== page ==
Ken Ralston joked about how much fun it was working with Tim Burton for the first time on Alice in Wonderland and figuring out how to communicate with him. He then described the synthesis of techniques at Sony Pictures Imageworks that went into the making of the fantastical film, showcasing an abundance of CG characters and virtual environments. They decided early on to acquire the live-action performance in a greenscreen environment, and many of the characters were a hybrid of live action and animation. Numerous motion capture tools were tested mainly as reference for what was ultimately handled as animation. The challenge was to find the balance where CG and hybrid animated characters blended together with the live actors to look like they were part of the same world. Alice falling down the rabbit hole, for instance, is a combination of a live-action Alice on wire rigs on a greenscreen shoot; and the whole environment is CG. The Red Queen, shot digitally, was accomplished by, enlarging her head and giving her an hourglass waist to blend more naturally. The Tweedles were a hybrid with Matt Lucas' eyes, nose and mouth along with keyframe animation, again, using MoCap as reference.
For Scott Pilgrim vs. the World, Frazer Churchill explained how they were tasked with translating Bryan O' Malley's manga artwork and director Edgar Wright's pop cultural vision into a graphical-looking film. This was apparent in the very stylized fight sequences, all of which were based in a hyper-real, alternate world. Double Negative and Mr. X went through every storyboard to establish how to realize each frame: they'd identify which shots they thought would be slo-mo, Phantom digital, film, VistaVision or regular spherical; how much set to build, how much set-extension, which characters would be shot in bluescreen or digital. Each frame in SP became a marriage of physical & digital techniques, and they locked down their approaches early on, thanks to the extensive storyboarding, test shooting and previs that had already been done.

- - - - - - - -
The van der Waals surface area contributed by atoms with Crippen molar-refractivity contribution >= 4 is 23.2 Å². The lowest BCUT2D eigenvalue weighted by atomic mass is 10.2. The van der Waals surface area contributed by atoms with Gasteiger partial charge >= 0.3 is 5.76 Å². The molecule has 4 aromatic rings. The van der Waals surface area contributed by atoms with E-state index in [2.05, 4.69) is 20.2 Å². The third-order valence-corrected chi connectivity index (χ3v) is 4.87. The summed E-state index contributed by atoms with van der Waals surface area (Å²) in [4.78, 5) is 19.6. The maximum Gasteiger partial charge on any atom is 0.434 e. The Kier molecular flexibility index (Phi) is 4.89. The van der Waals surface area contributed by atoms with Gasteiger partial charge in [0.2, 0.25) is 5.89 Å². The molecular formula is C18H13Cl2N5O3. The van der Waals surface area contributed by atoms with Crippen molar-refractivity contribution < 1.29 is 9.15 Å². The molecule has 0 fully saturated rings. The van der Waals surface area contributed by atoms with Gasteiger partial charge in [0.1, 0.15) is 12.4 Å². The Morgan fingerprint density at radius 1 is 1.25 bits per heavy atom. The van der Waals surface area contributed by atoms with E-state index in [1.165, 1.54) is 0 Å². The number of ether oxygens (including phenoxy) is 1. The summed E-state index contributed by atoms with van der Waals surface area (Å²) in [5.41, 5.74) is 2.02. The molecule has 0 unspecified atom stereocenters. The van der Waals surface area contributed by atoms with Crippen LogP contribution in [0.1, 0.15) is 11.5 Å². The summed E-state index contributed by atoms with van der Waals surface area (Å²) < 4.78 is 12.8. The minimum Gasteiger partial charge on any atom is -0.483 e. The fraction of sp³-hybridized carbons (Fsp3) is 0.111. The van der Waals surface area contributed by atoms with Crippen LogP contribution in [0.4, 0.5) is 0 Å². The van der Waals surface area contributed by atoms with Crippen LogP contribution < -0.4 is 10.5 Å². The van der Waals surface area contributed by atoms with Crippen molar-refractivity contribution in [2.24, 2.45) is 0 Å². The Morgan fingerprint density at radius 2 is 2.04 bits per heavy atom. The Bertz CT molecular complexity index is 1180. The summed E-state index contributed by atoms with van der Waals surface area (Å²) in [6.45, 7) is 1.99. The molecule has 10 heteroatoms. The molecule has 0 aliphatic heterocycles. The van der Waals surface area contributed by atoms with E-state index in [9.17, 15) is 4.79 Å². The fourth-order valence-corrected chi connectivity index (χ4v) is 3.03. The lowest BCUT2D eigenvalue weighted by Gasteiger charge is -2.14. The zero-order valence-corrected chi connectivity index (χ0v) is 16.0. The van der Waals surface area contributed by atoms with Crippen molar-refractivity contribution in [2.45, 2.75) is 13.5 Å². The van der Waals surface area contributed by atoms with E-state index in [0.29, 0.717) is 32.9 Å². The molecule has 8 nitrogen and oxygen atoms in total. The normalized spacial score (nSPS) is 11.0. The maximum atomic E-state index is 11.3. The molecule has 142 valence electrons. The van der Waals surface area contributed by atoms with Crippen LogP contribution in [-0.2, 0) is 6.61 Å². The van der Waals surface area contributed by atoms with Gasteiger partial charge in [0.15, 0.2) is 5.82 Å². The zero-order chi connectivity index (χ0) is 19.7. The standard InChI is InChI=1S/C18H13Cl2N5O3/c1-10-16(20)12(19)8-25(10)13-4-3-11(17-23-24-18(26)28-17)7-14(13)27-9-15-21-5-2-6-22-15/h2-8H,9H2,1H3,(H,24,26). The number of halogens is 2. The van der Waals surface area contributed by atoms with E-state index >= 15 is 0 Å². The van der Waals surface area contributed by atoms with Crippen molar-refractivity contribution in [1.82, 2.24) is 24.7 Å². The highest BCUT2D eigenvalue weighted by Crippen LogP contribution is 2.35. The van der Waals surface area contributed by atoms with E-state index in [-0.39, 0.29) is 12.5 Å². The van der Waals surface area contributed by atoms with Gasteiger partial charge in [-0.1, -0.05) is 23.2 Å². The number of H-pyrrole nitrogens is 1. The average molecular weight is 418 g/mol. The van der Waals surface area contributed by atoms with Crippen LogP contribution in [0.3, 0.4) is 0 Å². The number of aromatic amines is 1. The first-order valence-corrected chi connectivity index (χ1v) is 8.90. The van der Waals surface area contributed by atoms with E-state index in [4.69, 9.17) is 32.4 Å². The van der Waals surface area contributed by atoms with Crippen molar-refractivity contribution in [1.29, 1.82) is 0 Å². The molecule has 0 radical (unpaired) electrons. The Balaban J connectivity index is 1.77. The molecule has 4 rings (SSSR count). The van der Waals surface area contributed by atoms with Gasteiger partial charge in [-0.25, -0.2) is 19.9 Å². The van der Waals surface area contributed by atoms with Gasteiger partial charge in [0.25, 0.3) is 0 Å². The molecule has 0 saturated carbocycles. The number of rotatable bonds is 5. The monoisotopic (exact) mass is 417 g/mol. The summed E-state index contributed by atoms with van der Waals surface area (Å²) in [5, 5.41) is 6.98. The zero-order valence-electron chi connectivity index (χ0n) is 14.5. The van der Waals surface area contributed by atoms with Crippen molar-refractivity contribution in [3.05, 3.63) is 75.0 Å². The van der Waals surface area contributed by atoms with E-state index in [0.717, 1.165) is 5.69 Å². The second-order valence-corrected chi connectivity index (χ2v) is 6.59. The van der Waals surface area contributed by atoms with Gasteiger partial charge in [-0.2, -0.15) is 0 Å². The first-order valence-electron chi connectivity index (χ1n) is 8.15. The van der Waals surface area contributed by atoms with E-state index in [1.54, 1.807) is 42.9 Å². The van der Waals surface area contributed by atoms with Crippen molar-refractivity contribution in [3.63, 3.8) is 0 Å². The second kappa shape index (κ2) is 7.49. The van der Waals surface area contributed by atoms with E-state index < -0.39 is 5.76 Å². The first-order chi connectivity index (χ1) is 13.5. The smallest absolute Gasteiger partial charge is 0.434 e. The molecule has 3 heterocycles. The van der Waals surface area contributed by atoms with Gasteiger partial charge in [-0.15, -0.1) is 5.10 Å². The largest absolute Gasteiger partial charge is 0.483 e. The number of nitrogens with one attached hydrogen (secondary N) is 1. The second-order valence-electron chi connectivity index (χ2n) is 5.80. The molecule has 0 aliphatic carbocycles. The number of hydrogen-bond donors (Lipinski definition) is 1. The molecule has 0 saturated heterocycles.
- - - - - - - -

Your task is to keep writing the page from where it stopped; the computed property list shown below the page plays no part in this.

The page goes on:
ForIron Man 2, Janek Sirrs, the overall supervisor, explained how ILM (under the supervision of Ben Snow) raised its heavy metal game in not only creating more CG suits for Iron Man, War Machine and the drones, but also got closer and lingered longer on the shots, thanks to the improved look and better animation. He also relayed the explosive firepower that went into Double Negative's Monte Carlo fight between Whiplash and Iron Man's suit-up and armor. He also detailed how ILM raised the stakes for the climactic battle in the Japanese garden, which required full use of Imocap, background plates, virtual cameras and other tools in the extensive arsenal to pull off a photoreal-looking battle.
With the penultimate Harry Potter and the Deathly Hallows: Part 1, Tim Burke explored how they've continued down the path of gritty realism for this road movie outside of Hogwarts for the first time. He said that MPC's opening set piece featured six of Harry's friends shape-shifted to look like the famous wizard to fool the Death Eaters. There was plenty of CG environments, CG digi doubles and a mixture of stunt work and face replacements. For the sake of believability, they used the real performances of each actor to drive the CG Harry and then made the transformations a hybrid of Harry and the real characters. This entailed Daniel Radcliffe playing Harry seven times and using motion control to shoot multiple passes for every single shot with Radcliffe. Burke also described the improvements in both look and performance for Nagini the snake (MPC) and Dobby and Kreacher (Framestore).
Bill Desowitz is senior editor of AWN & VFXWorld.